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Just as former NFL players had done with their league, dozens of professional wrestlers had filed lawsuits claiming World Wrestling Entertainment knew of the risks of repeated head injuries and concussions and failed to warn them. But six of those lawsuits didn't follow the script, according to a federal judge in WWE's home state of Connecticut.

U.S. District Judge Vanessa Bryant tossed a series of suits over the top rope for failing to "comply with Federal Rules of Civil Procedure" or even "set forth the factual basis of their claims or defenses clearly and concisely in separately numbered paragraphs."

Sports blogging can be an unrequited love. While a select few have made careers out of covering sports online, the vast majority, those that create most of the content and account for most of the traffic, are underpaid, if they're paid at all. A Deadspin report on sports blogging empire SB Nation last year noted that "Many, perhaps even most, contributors do not get paid; no one is paid well."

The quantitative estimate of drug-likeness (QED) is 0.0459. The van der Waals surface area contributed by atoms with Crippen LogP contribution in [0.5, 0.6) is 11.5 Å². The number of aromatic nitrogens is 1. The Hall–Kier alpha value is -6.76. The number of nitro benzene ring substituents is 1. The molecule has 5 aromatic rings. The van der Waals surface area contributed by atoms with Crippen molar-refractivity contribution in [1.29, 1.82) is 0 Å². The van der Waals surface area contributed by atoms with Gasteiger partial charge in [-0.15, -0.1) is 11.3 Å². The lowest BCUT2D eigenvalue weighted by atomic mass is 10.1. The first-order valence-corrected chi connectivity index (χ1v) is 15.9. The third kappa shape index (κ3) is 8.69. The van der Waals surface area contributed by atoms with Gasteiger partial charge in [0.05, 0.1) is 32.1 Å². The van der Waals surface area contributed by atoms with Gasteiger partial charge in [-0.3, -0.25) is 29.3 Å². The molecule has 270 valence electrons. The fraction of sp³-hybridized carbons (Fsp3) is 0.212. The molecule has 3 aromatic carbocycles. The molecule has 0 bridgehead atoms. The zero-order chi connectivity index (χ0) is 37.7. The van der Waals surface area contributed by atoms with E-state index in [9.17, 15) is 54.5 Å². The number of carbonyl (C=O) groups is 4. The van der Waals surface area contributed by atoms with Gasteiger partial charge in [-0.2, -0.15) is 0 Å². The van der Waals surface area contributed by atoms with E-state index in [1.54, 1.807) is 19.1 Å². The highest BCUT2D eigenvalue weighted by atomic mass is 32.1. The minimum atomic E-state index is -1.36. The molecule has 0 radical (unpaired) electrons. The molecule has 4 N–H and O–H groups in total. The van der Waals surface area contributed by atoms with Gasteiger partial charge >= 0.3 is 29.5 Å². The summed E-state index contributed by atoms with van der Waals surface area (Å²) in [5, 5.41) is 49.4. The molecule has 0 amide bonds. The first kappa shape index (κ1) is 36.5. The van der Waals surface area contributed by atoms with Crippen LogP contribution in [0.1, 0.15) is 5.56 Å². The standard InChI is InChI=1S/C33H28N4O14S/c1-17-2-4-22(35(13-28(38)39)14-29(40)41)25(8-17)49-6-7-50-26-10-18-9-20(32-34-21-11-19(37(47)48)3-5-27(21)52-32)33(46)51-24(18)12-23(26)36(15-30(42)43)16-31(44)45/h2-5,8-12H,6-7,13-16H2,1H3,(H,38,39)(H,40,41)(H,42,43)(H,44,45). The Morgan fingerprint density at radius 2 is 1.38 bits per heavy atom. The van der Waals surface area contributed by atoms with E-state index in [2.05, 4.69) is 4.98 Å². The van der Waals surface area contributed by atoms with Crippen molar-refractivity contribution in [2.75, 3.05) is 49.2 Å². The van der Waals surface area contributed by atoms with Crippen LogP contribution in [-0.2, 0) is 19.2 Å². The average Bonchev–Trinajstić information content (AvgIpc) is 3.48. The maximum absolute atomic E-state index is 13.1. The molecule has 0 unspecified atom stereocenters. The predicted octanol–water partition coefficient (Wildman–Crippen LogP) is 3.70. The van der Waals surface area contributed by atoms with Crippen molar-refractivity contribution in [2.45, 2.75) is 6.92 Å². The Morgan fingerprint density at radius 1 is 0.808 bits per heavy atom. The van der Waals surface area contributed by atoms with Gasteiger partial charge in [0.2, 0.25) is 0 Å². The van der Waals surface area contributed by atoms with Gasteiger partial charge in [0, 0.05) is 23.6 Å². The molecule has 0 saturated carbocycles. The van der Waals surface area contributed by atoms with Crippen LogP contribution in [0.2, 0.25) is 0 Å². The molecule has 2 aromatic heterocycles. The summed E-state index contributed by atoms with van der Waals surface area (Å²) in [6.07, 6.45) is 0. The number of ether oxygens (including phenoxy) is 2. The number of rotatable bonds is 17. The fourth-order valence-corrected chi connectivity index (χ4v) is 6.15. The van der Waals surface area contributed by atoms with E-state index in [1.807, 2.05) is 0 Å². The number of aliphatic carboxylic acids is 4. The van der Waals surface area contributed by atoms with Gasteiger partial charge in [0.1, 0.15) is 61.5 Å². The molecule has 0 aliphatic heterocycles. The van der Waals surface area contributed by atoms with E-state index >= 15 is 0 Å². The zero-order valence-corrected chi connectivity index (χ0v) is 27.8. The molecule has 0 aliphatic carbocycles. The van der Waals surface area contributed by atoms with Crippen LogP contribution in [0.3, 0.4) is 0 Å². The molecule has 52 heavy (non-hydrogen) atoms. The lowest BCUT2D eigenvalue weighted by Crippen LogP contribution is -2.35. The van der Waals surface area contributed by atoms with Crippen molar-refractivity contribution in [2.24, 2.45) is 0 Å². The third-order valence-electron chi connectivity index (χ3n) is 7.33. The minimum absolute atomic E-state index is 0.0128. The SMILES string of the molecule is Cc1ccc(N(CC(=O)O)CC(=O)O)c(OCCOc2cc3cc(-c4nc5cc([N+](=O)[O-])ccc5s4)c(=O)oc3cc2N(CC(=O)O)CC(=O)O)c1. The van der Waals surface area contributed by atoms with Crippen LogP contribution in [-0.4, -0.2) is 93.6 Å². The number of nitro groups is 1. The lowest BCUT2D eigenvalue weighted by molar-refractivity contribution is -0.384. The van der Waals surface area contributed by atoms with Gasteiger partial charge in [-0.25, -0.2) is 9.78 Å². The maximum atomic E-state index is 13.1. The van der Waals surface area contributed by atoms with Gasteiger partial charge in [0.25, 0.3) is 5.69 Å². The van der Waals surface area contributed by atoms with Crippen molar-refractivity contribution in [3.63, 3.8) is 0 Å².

Weeks after that piece published, Cheryl Bradley, a site manager at SB Nation Colorado Avalanche blog Mile High Hockey, filed a lawsuit against SB Nation parent company Vox Media, claiming federal wage and hour law violations. This week, a judge refused to dismiss the case, ruling that there were legitimate questions about whether the bloggers and site managers were Vox employees or independent contractors.

David Katz, a white, 24-year-old allegedly angry after a loss during a "Madden NFL 19" competition in Jacksonville, Florida on Sunday, left the GLHF Game Bar, retrieved two guns from his car, and shot 13 people at the event, killing two and eventually killing himself. Katz was visiting from Baltimore for the e-sports event, and, according to the Associated Press, had previously been hospitalized for mental illness.

USA Today is also reporting that survivors of the shooting have filed a "negligent security" lawsuit, although the law firm that announced the suit has declined to name its clients or the proposed targets of the litigation.